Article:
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Hylkylöytö Sophia Maria Hylkylöytö Sophia Maria

Pohjois-Pohjanmaan museon perusnäyttelyssä on esillä
laivahylky Sophia Mariasta löydettyä esineistöä. Kuvassa laivahylyn pienoismalli.

pienoismalli Sophia Maria

Sophia Maria rakennettiin Jouressa Hollannissa vuonna 1840. Tyypiltään Sophia Maria oli koffi ja se oli takiloitu kuunariksi. Koffi on laivatyyppinä vanha hollantilainen rannikkoalus, jollaisia käytettiin jo 1600-luvulla. Sophia Maria oli rakennettu tammesta. Rungon pituus oli 27,5 metriä ja leveys 6,2 metriä.

Kesäkuun viimeisenä päivänä vuonna 1859 alus lähti Hullista, Englannista, kohti Oulua. Sophia Maria ei ollut lastissa, vaan se oli tulossa hakemaan lastia Bergbomin kauppahuoneelta.

Aluksen kapteenina oli 27-vuotias Jane van Slooten ja hänellä oli kuuden hengen miehistö. Sophia Maria joutui myrskyyn Pohjanlahdella ja ajoi karille Hailuodon pohjoispuolella. Alus upposi nopeasti 19.7.1859. Miehistö pelastui mutta laivasta ei ehditty pelastaa juuri mitään.

 


Meriarkeologia
 
Meriarkeologia tutkii alusten hylkyjä, meren ja yleensä veden käyttöön liittyviä rakennelmia sekä veden alle jääneitä asuinpaikkoja ja veteen liittyviä uhripaikkoja. Suomessa hylyt ovat yleisimpiä tutkimuskohteita.

Pohjois-Pohjanmaan museon hylkytutkimukset alkoivat vuonna 1976 yhteistyössä urheilusukellusseura Oulun Vesimiehet ry:n kanssa. Tärkein tutkimuskohde on ollut Sophia Maria, jota on tutkittu vuosina 1977-1985. Muita tutkimuskohteita ovat olleet Fransman eli vuonna 1864 uponnut kuunari Deux Celina  sekä Laitakarin malmihylky.

Underwater archaeology

Underwater archaeology studies all underwater cultural heritage, such as, for example, shipwrecks, submerged harbor structures, settlements and sacrificial sites. In Finland, shipwrecks are the most common subject of study.

Systematic shipwreck studies carried out by the Northern Ostrobothnia Museum began in 1976 in collaboration with diving club Oulun Vesimiehet ry. The most important subject of study is Sophia Maria, a Dutch vessel that sank in 1859 and which has been studied between 1977 and 1985. Other subjects are a schooner called Deux Celina, also known as the “Fransman,” which sank in 1864, and a sailing vessel that was carrying iron ore at the time it sank, resting off the coast of Laitakari island.

Sophia Maria

Sophia Maria was built in Joure in the Netherlands in 1840. It was originally called Newa. In 1857, the ship was sold to shipping company Zeilmaker & Co in Harlingen and re-christened as Sophia Maria.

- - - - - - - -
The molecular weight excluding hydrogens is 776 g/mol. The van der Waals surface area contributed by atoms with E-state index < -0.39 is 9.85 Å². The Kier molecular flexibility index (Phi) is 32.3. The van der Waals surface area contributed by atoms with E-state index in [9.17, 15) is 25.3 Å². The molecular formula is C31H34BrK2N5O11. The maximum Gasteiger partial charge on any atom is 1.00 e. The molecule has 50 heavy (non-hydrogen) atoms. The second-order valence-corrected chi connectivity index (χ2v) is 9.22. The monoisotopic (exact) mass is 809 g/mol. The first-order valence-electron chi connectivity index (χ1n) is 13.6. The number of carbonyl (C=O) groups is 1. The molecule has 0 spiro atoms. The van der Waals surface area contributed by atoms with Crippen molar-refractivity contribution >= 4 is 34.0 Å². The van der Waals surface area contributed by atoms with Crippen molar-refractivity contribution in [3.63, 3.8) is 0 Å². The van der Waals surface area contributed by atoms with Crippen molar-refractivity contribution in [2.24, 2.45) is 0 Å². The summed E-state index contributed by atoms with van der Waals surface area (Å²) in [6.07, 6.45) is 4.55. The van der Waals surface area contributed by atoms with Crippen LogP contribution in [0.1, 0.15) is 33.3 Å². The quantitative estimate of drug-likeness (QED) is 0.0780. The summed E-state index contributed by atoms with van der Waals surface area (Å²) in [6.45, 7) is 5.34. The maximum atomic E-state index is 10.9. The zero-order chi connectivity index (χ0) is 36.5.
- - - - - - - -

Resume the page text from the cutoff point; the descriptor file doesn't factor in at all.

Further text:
The vessel departed from Harlingen in March, 1859, towards England. Captaining the ship was a 27-year-old Jane van Slooten, and it had a crew of six. On the last day of June, Sophia Maria departed from Hull for Oulu. The vessel was coming to pick up cargo from Bergbom’s warehouse. Sophia Maria was caught in a storm in the Gulf of Bothnia and ran aground north of Hailuoto island and sank quickly on July 19, 1859. The crew survived, but there was time to rescue only very few items from the ship.

Sophia Maria had no cargo when it sank. The recovered items are everyday objects found on ships and have given insight into what life was like on a sailing vessel in the 1850s.

Sophia Maria is a koff, a historical type of sailing vessel used for coastal shipping off the Netherlands already in the 1600s and 1700s and which remained in use long into the 19th century. Sophia Maria is rigged as a schooner, built from oak, and measures 27.5 meters (90.2 ft) in length and 6.2 meters (20.3 ft) in beam.

The stern of the ship is damaged, and very little remains of the main deck there. Below deck, towards the stern, an aft cabin and storage area were situated. A deckhouse was located in midship. Its walls have deteriorated, but their remains have suggested the deckhouse was 7.5 meters (24.6 ft) in length and 4 meters (13.1 ft) in width. The ship’s kitchen was located in the deckhouse, as were also the crew quarters and a storage area. The front of the ship is intact from the opening of the cargo hold to the bow. Almost all of the recovered items have been found near the deckhouse and towards the stern of the ship.

Translation: Miika Rantonen